If your discretionary trust, holds or acquires residential land in New South Wales after 31 December 2020 then your trust may be liable to pay surcharge duty and surcharge land tax if you do not amend your trust deed before 31 December 2020.
Late last year a bill was introduced into the NSW parliament proposing changes to the imposition of surcharge land tax and purchaser duty in NSW. That bill, known as the State Revenue Further Amendment Act 2020 (NSW) (“the Act”), is now law.
Trustees of discretionary trusts that are foreign persons or foreign trustees will be liable to pay surcharge purchaser duty and surcharge land tax on the acquisition and holding of NSW residential property. The recent amendments to the NSW Duties Act and Land Tax Acts mean that that the trustee of a discretionary trust is taken to be a foreign person or foreign trustee, and consequently assessed at surcharge rates, unless the trust prevents a foreign person from being a beneficiary.
To do this, the following requirements must be satisfied:
- no potential beneficiary of the trust is a foreign person (the no foreign beneficiary requirement); and
- the terms of the trust are not capable of amendment in a manner that would result in there being a potential beneficiary of the trust who is a foreign person (the no amendment requirement).
Discretionary trust deeds that comply with the above requirements before 31 December 2020 will be exempt from surcharge purchaser duty and surcharge land tax payable in respect of interests in residential property acquired or held by the trust.
Trustees of discretionary trusts are entitled to refunds of surcharge purchaser duty already paid if the terms of the trust are amended to prevent foreign persons from being beneficiaries before 31 December 2020; and
Trustees of discretionary trusts are entitled to refunds of surcharge land tax already paid in respect of the 2017, 2018, 2019 or 2020 land tax years if the terms of the trust are amended to prevent foreign persons from being beneficiaries before 31 December 2020.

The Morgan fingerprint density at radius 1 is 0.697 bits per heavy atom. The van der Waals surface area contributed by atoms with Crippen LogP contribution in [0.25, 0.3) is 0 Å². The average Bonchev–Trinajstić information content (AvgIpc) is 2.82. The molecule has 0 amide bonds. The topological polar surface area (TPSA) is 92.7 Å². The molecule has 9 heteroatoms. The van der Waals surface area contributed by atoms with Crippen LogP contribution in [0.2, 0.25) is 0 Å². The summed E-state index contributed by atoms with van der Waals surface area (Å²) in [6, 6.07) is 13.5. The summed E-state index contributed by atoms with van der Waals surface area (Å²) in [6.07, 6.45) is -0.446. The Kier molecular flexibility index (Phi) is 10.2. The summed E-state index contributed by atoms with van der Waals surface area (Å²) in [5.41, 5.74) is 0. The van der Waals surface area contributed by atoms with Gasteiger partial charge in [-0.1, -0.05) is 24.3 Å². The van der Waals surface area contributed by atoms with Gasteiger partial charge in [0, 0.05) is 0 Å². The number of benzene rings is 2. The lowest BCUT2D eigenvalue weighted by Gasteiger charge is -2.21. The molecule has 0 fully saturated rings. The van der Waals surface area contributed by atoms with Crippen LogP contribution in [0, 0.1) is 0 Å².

- A trust that prevents a foreign person from being a beneficiary of the trust in this manner cannot distribute to foreign persons and this cannot be changed.
- As amendments of these types have the effect of changing the beneficiaries, specific duty/tax advice should be obtained prior to execution.
- “Discretionary Trust” can include any trust under which the trustee has discretions in relation to the distribution of income and capital. This could include hybrid trusts, capital protected trusts and some unit trusts.
- The Chief Commissioner will usually require that any named beneficiary who is a foreign person be removed from the trust deed as a beneficiary in order to exclude them.
- For the definition of a foreign person, please see: Revenue Ruling G009
- For more information, please see NSW Revenue website: Foreign surcharges and discretionary trusts
If you need more information or would like to speak with our Accounting team, please contact us.
Disclaimer: The information contained in this news post is general in nature and is intended to provide a general summary only and should not be relied on as a substitute for professional advice.